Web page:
"We will not take the risk of many hours of debate, we will not risk the future of our pension system. This reform is necessary. I am committed to our social model, and this reform is the result of a compromise that the legislators of both houses of Parliament agreed to. I'm ready to take responsibility for it. According to article 49.3 of the Constitution, the government assumes the responsibility for this law."
How Have Critics Responded?
Emmanuel Macron's use of a constitutional power enabling the government to bypass lawmakers swiftly met with backlash from critics.
"It's a total failure for the government," said Marine Le pen, leader of France's right-wing political party National Rally. Urging PM Borne to resign, she added: "From the beginning the government fooled itself into thinking it had a majority." Le Pen went on Twitter to call out the PM for having given the French people "a slap."
“After the slap that the Prime Minister just gave the French people, by imposing a reform which they do not want, I think that Elisabeth Borne should go,” Le Pen tweeted.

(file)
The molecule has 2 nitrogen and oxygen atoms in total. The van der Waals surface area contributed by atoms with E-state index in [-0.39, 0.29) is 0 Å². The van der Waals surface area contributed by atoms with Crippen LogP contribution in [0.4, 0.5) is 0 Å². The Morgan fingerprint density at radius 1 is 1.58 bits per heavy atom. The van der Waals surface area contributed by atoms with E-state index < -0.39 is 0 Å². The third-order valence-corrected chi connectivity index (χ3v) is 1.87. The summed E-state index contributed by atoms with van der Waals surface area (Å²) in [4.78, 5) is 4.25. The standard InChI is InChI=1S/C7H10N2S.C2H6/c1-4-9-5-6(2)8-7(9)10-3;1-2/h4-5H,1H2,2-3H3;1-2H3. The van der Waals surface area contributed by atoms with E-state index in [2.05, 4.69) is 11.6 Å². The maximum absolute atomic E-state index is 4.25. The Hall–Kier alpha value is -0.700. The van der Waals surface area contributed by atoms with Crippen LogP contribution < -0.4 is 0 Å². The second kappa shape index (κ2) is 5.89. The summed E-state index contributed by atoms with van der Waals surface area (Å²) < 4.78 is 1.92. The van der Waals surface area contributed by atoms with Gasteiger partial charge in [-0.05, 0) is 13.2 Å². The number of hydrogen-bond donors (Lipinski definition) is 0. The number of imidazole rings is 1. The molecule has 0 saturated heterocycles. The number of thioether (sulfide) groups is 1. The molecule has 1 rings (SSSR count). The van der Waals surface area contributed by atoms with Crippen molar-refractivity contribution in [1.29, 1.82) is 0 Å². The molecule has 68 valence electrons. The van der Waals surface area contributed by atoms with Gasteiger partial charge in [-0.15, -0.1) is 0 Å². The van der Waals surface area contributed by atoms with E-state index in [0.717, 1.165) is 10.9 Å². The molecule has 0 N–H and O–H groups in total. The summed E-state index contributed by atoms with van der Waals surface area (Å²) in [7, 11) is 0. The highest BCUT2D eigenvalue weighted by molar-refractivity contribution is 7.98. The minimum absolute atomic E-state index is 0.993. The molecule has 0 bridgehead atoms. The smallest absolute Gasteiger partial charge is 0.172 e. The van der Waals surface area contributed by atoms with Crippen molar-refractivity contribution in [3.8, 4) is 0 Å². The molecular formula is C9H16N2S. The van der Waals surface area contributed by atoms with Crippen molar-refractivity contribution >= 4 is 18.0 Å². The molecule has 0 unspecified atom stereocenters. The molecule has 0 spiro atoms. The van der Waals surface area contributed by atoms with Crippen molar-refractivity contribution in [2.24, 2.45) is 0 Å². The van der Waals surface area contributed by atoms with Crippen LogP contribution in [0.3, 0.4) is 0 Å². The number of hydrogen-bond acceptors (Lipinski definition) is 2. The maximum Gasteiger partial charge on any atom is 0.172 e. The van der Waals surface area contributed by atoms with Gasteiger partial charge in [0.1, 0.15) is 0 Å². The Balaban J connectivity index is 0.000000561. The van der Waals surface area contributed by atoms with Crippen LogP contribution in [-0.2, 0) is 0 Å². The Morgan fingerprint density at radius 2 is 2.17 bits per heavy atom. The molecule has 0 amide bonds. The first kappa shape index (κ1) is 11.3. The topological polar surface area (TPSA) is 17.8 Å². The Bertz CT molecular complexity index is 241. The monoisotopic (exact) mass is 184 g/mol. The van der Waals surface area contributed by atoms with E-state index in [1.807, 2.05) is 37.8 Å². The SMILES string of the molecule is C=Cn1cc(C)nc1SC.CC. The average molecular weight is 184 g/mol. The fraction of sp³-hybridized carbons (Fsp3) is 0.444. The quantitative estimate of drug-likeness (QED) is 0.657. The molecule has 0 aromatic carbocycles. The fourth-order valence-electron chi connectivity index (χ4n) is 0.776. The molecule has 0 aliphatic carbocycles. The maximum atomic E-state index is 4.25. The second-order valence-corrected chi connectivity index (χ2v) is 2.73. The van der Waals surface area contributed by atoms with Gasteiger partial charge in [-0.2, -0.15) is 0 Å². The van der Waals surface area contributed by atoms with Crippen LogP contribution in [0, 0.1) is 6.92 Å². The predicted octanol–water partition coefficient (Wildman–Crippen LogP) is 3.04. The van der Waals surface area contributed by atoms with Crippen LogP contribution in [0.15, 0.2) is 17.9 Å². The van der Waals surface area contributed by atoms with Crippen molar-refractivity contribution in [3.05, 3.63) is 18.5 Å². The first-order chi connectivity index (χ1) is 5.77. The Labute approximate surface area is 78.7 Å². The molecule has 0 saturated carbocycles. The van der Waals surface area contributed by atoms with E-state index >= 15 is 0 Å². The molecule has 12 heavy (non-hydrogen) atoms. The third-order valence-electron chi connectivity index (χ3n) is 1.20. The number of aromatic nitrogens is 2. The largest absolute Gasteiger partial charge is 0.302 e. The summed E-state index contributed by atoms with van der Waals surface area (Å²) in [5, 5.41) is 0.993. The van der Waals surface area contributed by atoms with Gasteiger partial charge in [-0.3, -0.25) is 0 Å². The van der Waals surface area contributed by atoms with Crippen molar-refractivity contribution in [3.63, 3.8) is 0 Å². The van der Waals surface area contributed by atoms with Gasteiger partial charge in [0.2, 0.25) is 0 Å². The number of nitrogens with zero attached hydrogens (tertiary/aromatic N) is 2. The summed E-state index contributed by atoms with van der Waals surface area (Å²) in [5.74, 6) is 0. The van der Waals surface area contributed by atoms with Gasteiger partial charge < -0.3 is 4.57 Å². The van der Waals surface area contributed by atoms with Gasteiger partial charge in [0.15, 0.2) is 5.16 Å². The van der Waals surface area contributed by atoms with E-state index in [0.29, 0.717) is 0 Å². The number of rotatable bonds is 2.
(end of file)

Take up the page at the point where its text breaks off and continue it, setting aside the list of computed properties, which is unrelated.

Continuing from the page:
© Photo : TwitterScreenshot of Twitter account of Marine Le Pen, leader of the National Rally party.
Screenshot of Twitter account of Marine Le Pen, leader of the National Rally party.
© Photo : Twitter
The Socialists have also criticized the bill, with Senator Monique Lubin telling Labor Minister Olivier Dussopt: "Your name will forever be attached to a reform that will set the clock back almost 40 years."
Eric Ciotti, leader of French liberal-conservative party The Republicans, said on Thursday that the way the pension reform bill was pushed through without a vote in parliament was a signal that France was experiencing a crisis of democracy.
The pension reform text had no parliamentary legitimacy, according to far-left politician Jean-Luc Melenchon, as it was passed "only by the Senate, neither by the mass of French people, nor by the National Assembly, nor by the unions, nor by the workers' associations: it is a text which has no legitimacy."
"This government is not worthy of our Fifth Republic, of French democracy," Fabien Roussel, head of the French Communist Party, was cited as saying, while Socialist Party chief Olivier Faure added that, "When a president has no majority in the country, no majority in the National Assembly, he must withdraw his bill."
As for further protests and strikes, Philippe Martinez, head of the CGT union, told media that the move by Emmanuel Macron's government "will on the contrary reinvigorate the protest movement, the strikes.”